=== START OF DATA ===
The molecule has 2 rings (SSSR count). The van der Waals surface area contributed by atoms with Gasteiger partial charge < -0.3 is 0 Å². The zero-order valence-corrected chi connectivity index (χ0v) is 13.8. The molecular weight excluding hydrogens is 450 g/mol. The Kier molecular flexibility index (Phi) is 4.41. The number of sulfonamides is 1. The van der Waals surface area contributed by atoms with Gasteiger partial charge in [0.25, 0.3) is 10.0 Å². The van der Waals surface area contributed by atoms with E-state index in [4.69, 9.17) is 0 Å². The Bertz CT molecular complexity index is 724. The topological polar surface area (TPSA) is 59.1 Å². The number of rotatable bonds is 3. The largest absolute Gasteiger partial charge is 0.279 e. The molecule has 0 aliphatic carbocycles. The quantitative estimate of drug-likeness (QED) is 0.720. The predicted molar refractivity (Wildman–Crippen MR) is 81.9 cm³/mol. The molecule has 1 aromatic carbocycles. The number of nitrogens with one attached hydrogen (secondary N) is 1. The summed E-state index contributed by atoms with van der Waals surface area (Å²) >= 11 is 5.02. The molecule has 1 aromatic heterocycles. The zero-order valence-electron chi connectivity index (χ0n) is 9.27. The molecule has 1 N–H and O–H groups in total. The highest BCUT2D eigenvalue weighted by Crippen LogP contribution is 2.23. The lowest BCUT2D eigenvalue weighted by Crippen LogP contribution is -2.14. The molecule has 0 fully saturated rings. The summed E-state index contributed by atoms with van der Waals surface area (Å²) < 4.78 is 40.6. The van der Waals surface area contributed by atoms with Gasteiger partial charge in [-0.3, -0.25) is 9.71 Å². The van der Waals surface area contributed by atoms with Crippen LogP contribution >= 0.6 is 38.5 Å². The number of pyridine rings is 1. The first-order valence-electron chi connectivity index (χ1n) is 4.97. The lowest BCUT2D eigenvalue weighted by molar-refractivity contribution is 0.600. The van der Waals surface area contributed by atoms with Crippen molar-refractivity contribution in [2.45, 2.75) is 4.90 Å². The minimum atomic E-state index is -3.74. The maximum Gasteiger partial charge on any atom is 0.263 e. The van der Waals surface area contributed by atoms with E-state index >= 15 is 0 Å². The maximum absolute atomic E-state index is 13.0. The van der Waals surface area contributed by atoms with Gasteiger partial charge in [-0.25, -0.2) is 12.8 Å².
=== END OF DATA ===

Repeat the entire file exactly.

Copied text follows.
The molecule has 2 rings (SSSR count). The van der Waals surface area contributed by atoms with Gasteiger partial charge < -0.3 is 0 Å². The zero-order valence-corrected chi connectivity index (χ0v) is 13.8. The molecular weight excluding hydrogens is 450 g/mol. The Kier molecular flexibility index (Phi) is 4.41. The number of sulfonamides is 1. The van der Waals surface area contributed by atoms with Gasteiger partial charge in [0.25, 0.3) is 10.0 Å². The van der Waals surface area contributed by atoms with E-state index in [4.69, 9.17) is 0 Å². The Bertz CT molecular complexity index is 724. The topological polar surface area (TPSA) is 59.1 Å². The number of rotatable bonds is 3. The largest absolute Gasteiger partial charge is 0.279 e. The molecule has 0 aliphatic carbocycles. The quantitative estimate of drug-likeness (QED) is 0.720. The predicted molar refractivity (Wildman–Crippen MR) is 81.9 cm³/mol. The molecule has 1 aromatic carbocycles. The number of nitrogens with one attached hydrogen (secondary N) is 1. The summed E-state index contributed by atoms with van der Waals surface area (Å²) >= 11 is 5.02. The molecule has 1 aromatic heterocycles. The zero-order valence-electron chi connectivity index (χ0n) is 9.27. The molecule has 1 N–H and O–H groups in total. The highest BCUT2D eigenvalue weighted by Crippen LogP contribution is 2.23. The lowest BCUT2D eigenvalue weighted by Crippen LogP contribution is -2.14. The molecule has 0 fully saturated rings. The summed E-state index contributed by atoms with van der Waals surface area (Å²) < 4.78 is 40.6. The van der Waals surface area contributed by atoms with Gasteiger partial charge in [-0.3, -0.25) is 9.71 Å². The van der Waals surface area contributed by atoms with Crippen LogP contribution >= 0.6 is 38.5 Å². The number of pyridine rings is 1. The first-order valence-electron chi connectivity index (χ1n) is 4.97. The lowest BCUT2D eigenvalue weighted by molar-refractivity contribution is 0.600. The van der Waals surface area contributed by atoms with Crippen molar-refractivity contribution in [2.45, 2.75) is 4.90 Å². The minimum atomic E-state index is -3.74. The maximum Gasteiger partial charge on any atom is 0.263 e. The van der Waals surface area contributed by atoms with E-state index >= 15 is 0 Å². The maximum absolute atomic E-state index is 13.0. The van der Waals surface area contributed by atoms with Gasteiger partial charge in [-0.25, -0.2) is 12.8 Å².